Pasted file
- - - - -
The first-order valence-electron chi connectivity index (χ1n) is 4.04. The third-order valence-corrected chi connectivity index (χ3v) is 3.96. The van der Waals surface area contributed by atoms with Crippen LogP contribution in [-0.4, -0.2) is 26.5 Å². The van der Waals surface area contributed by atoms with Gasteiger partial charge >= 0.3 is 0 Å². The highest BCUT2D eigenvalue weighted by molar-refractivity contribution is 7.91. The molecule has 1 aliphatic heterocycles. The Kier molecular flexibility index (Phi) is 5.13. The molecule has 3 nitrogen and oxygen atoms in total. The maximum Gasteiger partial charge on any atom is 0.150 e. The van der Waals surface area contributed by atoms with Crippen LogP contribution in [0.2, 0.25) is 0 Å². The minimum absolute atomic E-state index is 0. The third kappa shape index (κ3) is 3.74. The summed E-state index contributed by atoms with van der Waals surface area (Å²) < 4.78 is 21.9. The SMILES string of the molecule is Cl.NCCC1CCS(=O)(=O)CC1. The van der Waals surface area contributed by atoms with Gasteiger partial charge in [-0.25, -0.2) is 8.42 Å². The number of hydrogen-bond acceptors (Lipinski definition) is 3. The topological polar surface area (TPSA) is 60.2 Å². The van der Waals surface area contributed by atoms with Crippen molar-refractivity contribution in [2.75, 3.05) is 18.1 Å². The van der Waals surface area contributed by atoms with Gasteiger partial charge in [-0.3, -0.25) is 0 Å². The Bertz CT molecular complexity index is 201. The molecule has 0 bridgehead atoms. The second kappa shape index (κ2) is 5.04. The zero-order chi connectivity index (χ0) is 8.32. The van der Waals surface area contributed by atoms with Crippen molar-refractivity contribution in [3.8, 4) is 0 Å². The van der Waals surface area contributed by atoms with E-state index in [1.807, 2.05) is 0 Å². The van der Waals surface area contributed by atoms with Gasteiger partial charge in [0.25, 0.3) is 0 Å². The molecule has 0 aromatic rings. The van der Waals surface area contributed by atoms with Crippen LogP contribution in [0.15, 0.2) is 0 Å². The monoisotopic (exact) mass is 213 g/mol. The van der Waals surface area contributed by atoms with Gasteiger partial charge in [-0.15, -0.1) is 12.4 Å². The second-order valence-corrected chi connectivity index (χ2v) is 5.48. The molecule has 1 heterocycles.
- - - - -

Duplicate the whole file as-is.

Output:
The first-order valence-electron chi connectivity index (χ1n) is 4.04. The third-order valence-corrected chi connectivity index (χ3v) is 3.96. The van der Waals surface area contributed by atoms with Crippen LogP contribution in [-0.4, -0.2) is 26.5 Å². The van der Waals surface area contributed by atoms with Gasteiger partial charge >= 0.3 is 0 Å². The highest BCUT2D eigenvalue weighted by molar-refractivity contribution is 7.91. The molecule has 1 aliphatic heterocycles. The Kier molecular flexibility index (Phi) is 5.13. The molecule has 3 nitrogen and oxygen atoms in total. The maximum Gasteiger partial charge on any atom is 0.150 e. The van der Waals surface area contributed by atoms with Crippen LogP contribution in [0.2, 0.25) is 0 Å². The minimum absolute atomic E-state index is 0. The third kappa shape index (κ3) is 3.74. The summed E-state index contributed by atoms with van der Waals surface area (Å²) < 4.78 is 21.9. The SMILES string of the molecule is Cl.NCCC1CCS(=O)(=O)CC1. The van der Waals surface area contributed by atoms with Gasteiger partial charge in [-0.25, -0.2) is 8.42 Å². The number of hydrogen-bond acceptors (Lipinski definition) is 3. The topological polar surface area (TPSA) is 60.2 Å². The van der Waals surface area contributed by atoms with Crippen molar-refractivity contribution in [2.75, 3.05) is 18.1 Å². The van der Waals surface area contributed by atoms with Gasteiger partial charge in [-0.3, -0.25) is 0 Å². The Bertz CT molecular complexity index is 201. The molecule has 0 bridgehead atoms. The second kappa shape index (κ2) is 5.04. The zero-order chi connectivity index (χ0) is 8.32. The van der Waals surface area contributed by atoms with Crippen molar-refractivity contribution in [3.8, 4) is 0 Å². The van der Waals surface area contributed by atoms with E-state index in [1.807, 2.05) is 0 Å². The van der Waals surface area contributed by atoms with Gasteiger partial charge in [0.25, 0.3) is 0 Å². The molecule has 0 aromatic rings. The van der Waals surface area contributed by atoms with Crippen LogP contribution in [0.15, 0.2) is 0 Å². The monoisotopic (exact) mass is 213 g/mol. The van der Waals surface area contributed by atoms with Gasteiger partial charge in [-0.15, -0.1) is 12.4 Å². The second-order valence-corrected chi connectivity index (χ2v) is 5.48. The molecule has 1 heterocycles.